The man who committed suicide after crashing his car into a barricade near the US Supreme Court was troubled by current politics and was not in “his frame of mind,” his grieving mother said Tuesday.
“We didn’t know how much he hurt,” Tamara Cunningham said of her 29-year-old son, Richard Aaron York, who crashed his car on a barricade in the country’s capital early Sunday before shooting himself. No one else was injured in the incident.
Cunningham told NBC News on Tuesday that her son was a hard worker and loved by friends and family. He lived with and cared for his grandmother in Delaware.
“He was a good person,” Cunningham said. “He loved me very, very much.”
After he suffered several concussions while wrestling and playing soccer in high school, his family suspected he might have CTE, but he was never diagnosed.
“He had some problems in his past and he struggled,” Cunningham said. “He struggled trying to get meds and figure out what was going on.”
The United States Capitol Police, who are investigating Sunday’s incident with the DC Metropolitan Police Department, said York had a criminal history, including charges of burglary, theft and assault.
Capitol Police said they have no indication that York’s actions were politically motivated.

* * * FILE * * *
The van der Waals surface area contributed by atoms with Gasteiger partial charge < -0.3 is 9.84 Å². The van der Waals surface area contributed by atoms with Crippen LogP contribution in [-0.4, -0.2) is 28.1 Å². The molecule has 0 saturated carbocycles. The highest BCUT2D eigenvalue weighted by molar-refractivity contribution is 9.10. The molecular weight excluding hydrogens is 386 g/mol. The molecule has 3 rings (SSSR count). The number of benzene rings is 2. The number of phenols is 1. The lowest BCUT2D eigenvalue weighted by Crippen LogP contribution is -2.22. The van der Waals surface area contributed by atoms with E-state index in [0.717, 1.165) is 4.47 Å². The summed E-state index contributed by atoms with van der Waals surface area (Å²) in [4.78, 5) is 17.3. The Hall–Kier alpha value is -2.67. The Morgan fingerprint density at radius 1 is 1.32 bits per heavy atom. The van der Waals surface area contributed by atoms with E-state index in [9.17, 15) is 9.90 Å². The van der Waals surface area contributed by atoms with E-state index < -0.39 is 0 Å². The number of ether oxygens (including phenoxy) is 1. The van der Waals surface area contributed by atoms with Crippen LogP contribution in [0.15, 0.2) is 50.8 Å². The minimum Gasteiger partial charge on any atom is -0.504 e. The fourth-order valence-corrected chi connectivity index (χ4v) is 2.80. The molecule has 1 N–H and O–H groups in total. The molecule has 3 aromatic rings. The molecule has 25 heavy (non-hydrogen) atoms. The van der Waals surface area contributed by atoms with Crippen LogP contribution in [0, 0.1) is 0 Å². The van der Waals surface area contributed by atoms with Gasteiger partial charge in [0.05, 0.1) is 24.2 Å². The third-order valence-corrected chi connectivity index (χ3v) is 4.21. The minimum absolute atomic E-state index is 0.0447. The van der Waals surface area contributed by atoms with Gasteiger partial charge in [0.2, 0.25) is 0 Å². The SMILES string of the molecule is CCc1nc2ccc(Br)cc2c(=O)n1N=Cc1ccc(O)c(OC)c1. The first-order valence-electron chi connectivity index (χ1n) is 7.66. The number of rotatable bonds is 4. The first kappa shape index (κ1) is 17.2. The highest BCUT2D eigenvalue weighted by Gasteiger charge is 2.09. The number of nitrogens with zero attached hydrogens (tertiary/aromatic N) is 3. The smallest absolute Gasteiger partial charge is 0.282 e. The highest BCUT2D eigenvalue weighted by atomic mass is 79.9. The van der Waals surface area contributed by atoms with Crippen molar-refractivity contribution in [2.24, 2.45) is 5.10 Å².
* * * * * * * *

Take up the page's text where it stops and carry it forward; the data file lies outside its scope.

Cunningham said her son was frustrated with gas prices and discouraged by the results of the 2020 election, but “he wasn’t flying the Trump flag or anything like that.”
“I think the kids his age… they face so many different problems: how do you support a family, how do you pay for something, how do you get ahead? It’s so hard for them,” Cunningham said. York had a 9-year-old son from whom he was estranged, she said.
Officials said York did not appear to be targeting members of Congress who were on recess.
On Sunday, the FBI and the Department of Homeland Security issued a bulletin warning of a spike in threats against federal law enforcement officers since the search of former President Donald Trump’s Mar-a-Lago club in Florida, sparking fears that York’s actions targeted the Capitol Police Department.
But Cunningham said her son was probably “not really in his frame of mind, obviously knowing what he was really doing.”
“I think he was just really confused and lost,” she said.
If you or someone you know is in crisis, call 988 to reach the Suicide and Crisis Lifeline. You can also call the network, formerly known as the National Suicide Prevention Lifeline, at: 800-273-8255text HOME to 741741 or visit SpeakingOfSuicide.com/resources for additional resources.